The word رائع (ra’ie<3>) means gorgeous and that is how the weather has been in Gouna the last two days.
I have only 13 full days left in Egypt, then I return to America.
My thoughts are already there, though I am enjoying immensely these last two weeks here.
I went to Mood’s yesterday for lunch, and met only the second American I have encountered on this 7 month journey; first there was a fellow who also comes from NYC, and then yesterday it was a man from Ohio who is married to an Egyptian woman.
We talked for two hours, about many things, including the grotesque buffoon currently stinking up the White House, as everyone was following the match between Liverpool and Crystal Palace, and there were cheers when Salah scored the winning goal, with the beautiful Red Sea and marina as a backdrop. The big match for me will be Real Madrid vs Juventus, on Tuesday at 8:45 PM. I will go to San Siro in Downtown to watch that epic clash.
I also saw at Moods a young German male shep who of course reminded me of Perfection, our lovely sheppie that died late last year.
When I came back home, I found this poor bird that had flown into the huge living room window and alas was not moving.
At first I thought it was just pining for the fjords, but then I realized it was deceased.
I hope all the other birds that live in the birdhouse that’s on the back porch are more careful.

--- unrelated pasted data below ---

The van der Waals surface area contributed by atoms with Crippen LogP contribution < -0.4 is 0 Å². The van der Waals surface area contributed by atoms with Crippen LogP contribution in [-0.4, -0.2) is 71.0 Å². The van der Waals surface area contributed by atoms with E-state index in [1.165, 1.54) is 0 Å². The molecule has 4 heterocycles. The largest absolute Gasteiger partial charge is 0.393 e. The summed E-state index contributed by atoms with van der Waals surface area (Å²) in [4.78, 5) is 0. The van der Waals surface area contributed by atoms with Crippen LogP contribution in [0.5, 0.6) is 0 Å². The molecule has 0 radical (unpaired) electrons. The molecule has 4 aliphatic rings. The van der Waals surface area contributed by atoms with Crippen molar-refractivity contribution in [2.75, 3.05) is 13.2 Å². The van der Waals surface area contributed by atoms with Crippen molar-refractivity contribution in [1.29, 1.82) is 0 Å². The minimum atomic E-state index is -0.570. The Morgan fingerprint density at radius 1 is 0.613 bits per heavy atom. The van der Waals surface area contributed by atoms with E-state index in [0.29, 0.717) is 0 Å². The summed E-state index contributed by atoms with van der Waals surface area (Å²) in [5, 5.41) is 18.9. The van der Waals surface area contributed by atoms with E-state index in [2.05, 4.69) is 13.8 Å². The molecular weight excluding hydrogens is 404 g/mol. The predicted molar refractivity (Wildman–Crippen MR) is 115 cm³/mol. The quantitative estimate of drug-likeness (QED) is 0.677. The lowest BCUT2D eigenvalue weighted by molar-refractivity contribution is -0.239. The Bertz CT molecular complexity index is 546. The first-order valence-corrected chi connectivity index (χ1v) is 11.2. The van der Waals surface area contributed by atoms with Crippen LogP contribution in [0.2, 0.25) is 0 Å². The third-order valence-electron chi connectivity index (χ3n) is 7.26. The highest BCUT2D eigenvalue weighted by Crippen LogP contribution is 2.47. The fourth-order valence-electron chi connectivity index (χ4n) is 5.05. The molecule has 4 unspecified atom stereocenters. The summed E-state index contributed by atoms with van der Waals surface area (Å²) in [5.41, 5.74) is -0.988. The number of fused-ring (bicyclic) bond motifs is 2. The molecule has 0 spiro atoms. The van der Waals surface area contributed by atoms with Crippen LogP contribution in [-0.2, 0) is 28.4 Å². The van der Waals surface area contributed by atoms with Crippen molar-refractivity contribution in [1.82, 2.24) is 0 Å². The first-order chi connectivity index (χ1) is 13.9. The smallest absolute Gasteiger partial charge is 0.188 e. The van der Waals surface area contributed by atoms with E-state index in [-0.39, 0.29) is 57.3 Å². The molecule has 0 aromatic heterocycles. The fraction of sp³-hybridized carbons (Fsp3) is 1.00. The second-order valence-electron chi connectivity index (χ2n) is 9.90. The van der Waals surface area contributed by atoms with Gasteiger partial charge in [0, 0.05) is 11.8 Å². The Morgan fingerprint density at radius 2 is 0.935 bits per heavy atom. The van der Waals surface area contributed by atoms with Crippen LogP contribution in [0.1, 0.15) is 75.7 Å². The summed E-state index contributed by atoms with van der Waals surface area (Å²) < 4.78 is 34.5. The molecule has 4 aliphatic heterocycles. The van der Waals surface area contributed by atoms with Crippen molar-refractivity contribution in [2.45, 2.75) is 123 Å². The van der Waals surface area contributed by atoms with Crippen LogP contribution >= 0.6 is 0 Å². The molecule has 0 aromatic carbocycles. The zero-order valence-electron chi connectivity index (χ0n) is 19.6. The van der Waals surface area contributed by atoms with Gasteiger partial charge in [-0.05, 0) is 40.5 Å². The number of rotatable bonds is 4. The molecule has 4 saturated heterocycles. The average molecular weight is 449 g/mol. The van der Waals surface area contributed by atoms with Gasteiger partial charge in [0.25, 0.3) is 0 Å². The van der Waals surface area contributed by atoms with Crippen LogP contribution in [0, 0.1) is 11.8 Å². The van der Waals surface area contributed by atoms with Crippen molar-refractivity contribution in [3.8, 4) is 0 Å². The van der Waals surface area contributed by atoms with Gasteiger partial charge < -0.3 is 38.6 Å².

Meanwhile, I’m toying with the idea of buying a ticket to see The Band’s Visit on Broadway. This would be for the Sunday 15th of April matinee show.
Usually I looked down on matinees (the blue haired crowd, etc) but I’m jonesing to see this musical, despite how it seems that the Egyptian roles seem to be have reduced to spectators, while the actors playing Israelis steal the show — not the first time they have stolen anything, of course: they just killed 17 Gazeans to prove it: lives, land, to them, what’s the diff? But with Tony Shaloub no longer in the cast, I’m not sure.
Just walking down 47th street again (where the Barrymore theater is located) would be a thrill, even if I don’t go see it, as I truly love NY, minus the Tel Aviv West aspect of it, and am, and will always be, a New Yorker, a marginalized immigrant who literally came off a boat on Pier 57 with not a dime in his pockets — which is about as New York as it gets.
I am looking forward to returning to my adopted country.
There is a sweeping cultural change afoot, and I want to be there for it, as we attempt to eliminate the unfair advantage America’s electoral system gives to rurality.